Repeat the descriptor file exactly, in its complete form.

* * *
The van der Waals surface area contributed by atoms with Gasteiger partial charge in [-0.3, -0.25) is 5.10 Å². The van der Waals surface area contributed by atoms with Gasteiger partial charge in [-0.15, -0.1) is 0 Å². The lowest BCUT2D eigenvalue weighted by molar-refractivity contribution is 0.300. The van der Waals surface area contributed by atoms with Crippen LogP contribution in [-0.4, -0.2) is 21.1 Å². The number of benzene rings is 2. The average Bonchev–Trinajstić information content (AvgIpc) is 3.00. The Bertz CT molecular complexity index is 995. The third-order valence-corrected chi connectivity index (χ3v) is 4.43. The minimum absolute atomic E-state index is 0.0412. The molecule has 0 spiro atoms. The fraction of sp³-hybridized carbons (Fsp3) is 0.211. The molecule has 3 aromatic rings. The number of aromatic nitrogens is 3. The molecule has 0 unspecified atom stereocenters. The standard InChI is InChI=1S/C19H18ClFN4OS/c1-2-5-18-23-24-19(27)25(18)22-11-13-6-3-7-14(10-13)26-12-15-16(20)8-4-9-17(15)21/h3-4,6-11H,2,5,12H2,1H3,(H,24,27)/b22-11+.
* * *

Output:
The van der Waals surface area contributed by atoms with Gasteiger partial charge in [-0.3, -0.25) is 5.10 Å². The van der Waals surface area contributed by atoms with Gasteiger partial charge in [-0.15, -0.1) is 0 Å². The lowest BCUT2D eigenvalue weighted by molar-refractivity contribution is 0.300. The van der Waals surface area contributed by atoms with Crippen LogP contribution in [-0.4, -0.2) is 21.1 Å². The number of benzene rings is 2. The average Bonchev–Trinajstić information content (AvgIpc) is 3.00. The Bertz CT molecular complexity index is 995. The third-order valence-corrected chi connectivity index (χ3v) is 4.43. The minimum absolute atomic E-state index is 0.0412. The molecule has 0 spiro atoms. The fraction of sp³-hybridized carbons (Fsp3) is 0.211. The molecule has 3 aromatic rings. The number of aromatic nitrogens is 3. The molecule has 0 unspecified atom stereocenters. The standard InChI is InChI=1S/C19H18ClFN4OS/c1-2-5-18-23-24-19(27)25(18)22-11-13-6-3-7-14(10-13)26-12-15-16(20)8-4-9-17(15)21/h3-4,6-11H,2,5,12H2,1H3,(H,24,27)/b22-11+.